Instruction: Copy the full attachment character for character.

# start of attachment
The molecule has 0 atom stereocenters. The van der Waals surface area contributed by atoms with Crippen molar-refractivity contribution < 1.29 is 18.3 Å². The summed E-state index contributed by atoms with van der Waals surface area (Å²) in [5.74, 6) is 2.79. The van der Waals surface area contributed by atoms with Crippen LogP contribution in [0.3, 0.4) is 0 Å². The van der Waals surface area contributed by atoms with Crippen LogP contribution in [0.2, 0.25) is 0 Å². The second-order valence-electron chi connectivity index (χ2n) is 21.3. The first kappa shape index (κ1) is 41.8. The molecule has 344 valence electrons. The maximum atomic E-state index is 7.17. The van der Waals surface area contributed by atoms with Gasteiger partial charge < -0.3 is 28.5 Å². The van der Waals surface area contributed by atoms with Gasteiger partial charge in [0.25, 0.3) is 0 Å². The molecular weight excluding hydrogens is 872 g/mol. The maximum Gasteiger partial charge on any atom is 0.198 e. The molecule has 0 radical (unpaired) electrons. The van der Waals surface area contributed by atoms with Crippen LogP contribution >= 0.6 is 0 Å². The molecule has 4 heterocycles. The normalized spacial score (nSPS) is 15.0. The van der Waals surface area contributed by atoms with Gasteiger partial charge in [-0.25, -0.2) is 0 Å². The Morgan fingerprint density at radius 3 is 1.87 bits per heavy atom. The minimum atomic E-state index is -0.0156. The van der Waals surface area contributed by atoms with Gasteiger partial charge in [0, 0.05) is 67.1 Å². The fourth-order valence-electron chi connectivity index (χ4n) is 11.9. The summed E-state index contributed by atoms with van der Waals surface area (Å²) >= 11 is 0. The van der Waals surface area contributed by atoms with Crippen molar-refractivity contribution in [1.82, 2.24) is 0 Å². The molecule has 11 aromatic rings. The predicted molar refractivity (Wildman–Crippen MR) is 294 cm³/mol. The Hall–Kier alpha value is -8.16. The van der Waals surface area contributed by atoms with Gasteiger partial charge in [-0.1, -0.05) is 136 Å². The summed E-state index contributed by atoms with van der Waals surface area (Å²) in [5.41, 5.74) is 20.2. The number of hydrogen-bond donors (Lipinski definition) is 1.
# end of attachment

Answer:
The molecule has 0 atom stereocenters. The van der Waals surface area contributed by atoms with Crippen molar-refractivity contribution < 1.29 is 18.3 Å². The summed E-state index contributed by atoms with van der Waals surface area (Å²) in [5.74, 6) is 2.79. The van der Waals surface area contributed by atoms with Crippen LogP contribution in [0.3, 0.4) is 0 Å². The van der Waals surface area contributed by atoms with Crippen LogP contribution in [0.2, 0.25) is 0 Å². The second-order valence-electron chi connectivity index (χ2n) is 21.3. The first kappa shape index (κ1) is 41.8. The molecule has 344 valence electrons. The maximum atomic E-state index is 7.17. The van der Waals surface area contributed by atoms with Gasteiger partial charge < -0.3 is 28.5 Å². The van der Waals surface area contributed by atoms with Gasteiger partial charge in [0.25, 0.3) is 0 Å². The molecular weight excluding hydrogens is 872 g/mol. The maximum Gasteiger partial charge on any atom is 0.198 e. The molecule has 0 radical (unpaired) electrons. The van der Waals surface area contributed by atoms with Crippen LogP contribution >= 0.6 is 0 Å². The molecule has 4 heterocycles. The normalized spacial score (nSPS) is 15.0. The van der Waals surface area contributed by atoms with Gasteiger partial charge in [-0.25, -0.2) is 0 Å². The Morgan fingerprint density at radius 3 is 1.87 bits per heavy atom. The minimum atomic E-state index is -0.0156. The van der Waals surface area contributed by atoms with Gasteiger partial charge in [0, 0.05) is 67.1 Å². The fourth-order valence-electron chi connectivity index (χ4n) is 11.9. The summed E-state index contributed by atoms with van der Waals surface area (Å²) >= 11 is 0. The van der Waals surface area contributed by atoms with Crippen molar-refractivity contribution in [1.82, 2.24) is 0 Å². The molecule has 11 aromatic rings. The predicted molar refractivity (Wildman–Crippen MR) is 294 cm³/mol. The Hall–Kier alpha value is -8.16. The van der Waals surface area contributed by atoms with Gasteiger partial charge in [-0.1, -0.05) is 136 Å². The summed E-state index contributed by atoms with van der Waals surface area (Å²) in [5.41, 5.74) is 20.2. The number of hydrogen-bond donors (Lipinski definition) is 1.